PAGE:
Monthly Archives: November 2015
Language certainly has the power to direct you towards pre-selected portions of reality. It makes it possible for false comparisons and confusion over categories of meaning. For example, there is a common statement that circulates in the public that is not only a facile generality but dangerous. If you actually believe this statement, if you are ensnared by its rhetorical trickery and literally accept the two propositions as being equal, then it reveals you as a less than rigorous thinker who cannot recognize or make important distinctions. If you accept the equivalence of the two propositions you are likely to put yourself and others in danger by being paralyzed with an inability to act and justify definitional clarity that allows for clear decision-making. The dangerous cliché I’m talking about is:
One man’s terrorist is another man’s freedom fighter.
If you believe this then Osama bin Laden and Al Qaeda are the same as what might be considered a defensible national liberation movement. The semantic foundation of the cliché implies that nothing matters except perspective. It’s a cliché championed by terrorists because they want to present their own causes as positive and justified. And the logical extension of this thinking is that no violent act can be too odious because it is all in the service of national liberation. Terrorists love this phrase because it blurs the distinction between goals and the means to achieve the goals, when in fact no political movement can serve as a justification for terrorism.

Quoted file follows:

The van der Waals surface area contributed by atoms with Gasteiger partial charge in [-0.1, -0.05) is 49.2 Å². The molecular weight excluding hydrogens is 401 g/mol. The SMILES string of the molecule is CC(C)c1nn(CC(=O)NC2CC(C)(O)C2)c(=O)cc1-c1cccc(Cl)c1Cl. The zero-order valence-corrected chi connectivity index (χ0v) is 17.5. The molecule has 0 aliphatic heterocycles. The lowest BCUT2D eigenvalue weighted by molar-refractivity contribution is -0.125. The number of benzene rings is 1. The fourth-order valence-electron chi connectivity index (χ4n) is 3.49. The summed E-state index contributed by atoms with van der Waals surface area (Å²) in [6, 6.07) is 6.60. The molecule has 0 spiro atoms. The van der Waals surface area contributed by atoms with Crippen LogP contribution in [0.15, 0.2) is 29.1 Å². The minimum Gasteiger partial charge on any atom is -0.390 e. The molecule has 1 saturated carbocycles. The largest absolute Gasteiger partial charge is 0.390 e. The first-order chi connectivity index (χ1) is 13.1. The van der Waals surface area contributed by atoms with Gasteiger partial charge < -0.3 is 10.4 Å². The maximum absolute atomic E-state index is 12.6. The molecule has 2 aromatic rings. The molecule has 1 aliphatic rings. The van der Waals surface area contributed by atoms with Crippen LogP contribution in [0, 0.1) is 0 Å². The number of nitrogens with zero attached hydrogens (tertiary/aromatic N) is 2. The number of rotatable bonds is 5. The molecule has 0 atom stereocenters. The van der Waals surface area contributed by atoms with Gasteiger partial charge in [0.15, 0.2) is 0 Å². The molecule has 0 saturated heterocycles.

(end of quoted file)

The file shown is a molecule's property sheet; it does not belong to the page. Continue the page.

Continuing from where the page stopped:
This issue has emerged again given the events in Paris. And interestingly, ISIS is so extreme there has been very little political justification for their violence.
This cliché cannot stand and we need more political leaders and public intellectuals to condemn it. There needs to be public discussion and argument. Freedom fighters who are truly struggling against oppression do not kill innocent people and sow panic and confusion – murderers do. Why would the democracies and liberal political regimes around the world allow the word “freedom” to be used in this way? ISIS does not bring freedom they carry fear and oppression. The best reading on this is by Boaz Ganor and can be found here. It is crucial to make the distinction between terrorism and national liberation.
Let’s try to be a little clearer about terrorism. As Ganor describes, terror is (1) violent. Peaceful protests and demonstrations are not terrorism. Terrorism is (2) political. Violence without politics is simply criminal behavior. And (3) terrorism is against civilians with the goal of creating fear and confusion. It mixes with the media to produce anxiety. So what is not terrorism? Terrorism is not accidental collateral damage when the original target is military. Using citizens as shields places the onus of responsibility on those manipulating the citizenry, not those who initiated the attack if it was against a military target. It is also important to recognize those situations where targets of violence are clearly military and uniformed soldiers. Using guerrilla tactics does not necessarily mean terrorism.